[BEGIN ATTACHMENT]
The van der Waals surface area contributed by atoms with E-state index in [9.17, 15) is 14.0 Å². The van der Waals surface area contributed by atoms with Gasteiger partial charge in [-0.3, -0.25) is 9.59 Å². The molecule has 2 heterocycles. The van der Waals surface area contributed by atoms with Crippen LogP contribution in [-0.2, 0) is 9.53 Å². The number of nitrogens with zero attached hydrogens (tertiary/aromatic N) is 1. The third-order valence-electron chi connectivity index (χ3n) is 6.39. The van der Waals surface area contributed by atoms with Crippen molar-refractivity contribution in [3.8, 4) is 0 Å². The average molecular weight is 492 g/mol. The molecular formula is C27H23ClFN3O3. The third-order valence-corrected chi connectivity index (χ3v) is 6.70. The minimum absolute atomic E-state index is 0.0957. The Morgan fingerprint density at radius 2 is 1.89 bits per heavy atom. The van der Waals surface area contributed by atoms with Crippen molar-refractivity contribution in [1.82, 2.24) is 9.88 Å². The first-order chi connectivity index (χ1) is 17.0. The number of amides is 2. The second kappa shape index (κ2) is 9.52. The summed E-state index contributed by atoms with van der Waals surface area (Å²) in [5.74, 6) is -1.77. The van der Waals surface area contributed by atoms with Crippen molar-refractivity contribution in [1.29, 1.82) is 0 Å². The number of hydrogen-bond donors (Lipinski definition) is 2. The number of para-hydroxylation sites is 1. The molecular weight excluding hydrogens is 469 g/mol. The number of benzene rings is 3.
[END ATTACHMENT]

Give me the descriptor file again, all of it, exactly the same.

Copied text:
The van der Waals surface area contributed by atoms with E-state index in [9.17, 15) is 14.0 Å². The van der Waals surface area contributed by atoms with Gasteiger partial charge in [-0.3, -0.25) is 9.59 Å². The molecule has 2 heterocycles. The van der Waals surface area contributed by atoms with Crippen LogP contribution in [-0.2, 0) is 9.53 Å². The number of nitrogens with zero attached hydrogens (tertiary/aromatic N) is 1. The third-order valence-electron chi connectivity index (χ3n) is 6.39. The van der Waals surface area contributed by atoms with Crippen molar-refractivity contribution in [3.8, 4) is 0 Å². The average molecular weight is 492 g/mol. The molecular formula is C27H23ClFN3O3. The third-order valence-corrected chi connectivity index (χ3v) is 6.70. The minimum absolute atomic E-state index is 0.0957. The Morgan fingerprint density at radius 2 is 1.89 bits per heavy atom. The van der Waals surface area contributed by atoms with Crippen molar-refractivity contribution in [1.82, 2.24) is 9.88 Å². The first-order chi connectivity index (χ1) is 17.0. The number of amides is 2. The second kappa shape index (κ2) is 9.52. The summed E-state index contributed by atoms with van der Waals surface area (Å²) in [5.74, 6) is -1.77. The van der Waals surface area contributed by atoms with Crippen molar-refractivity contribution in [1.29, 1.82) is 0 Å². The number of hydrogen-bond donors (Lipinski definition) is 2. The number of para-hydroxylation sites is 1. The molecular weight excluding hydrogens is 469 g/mol. The number of benzene rings is 3.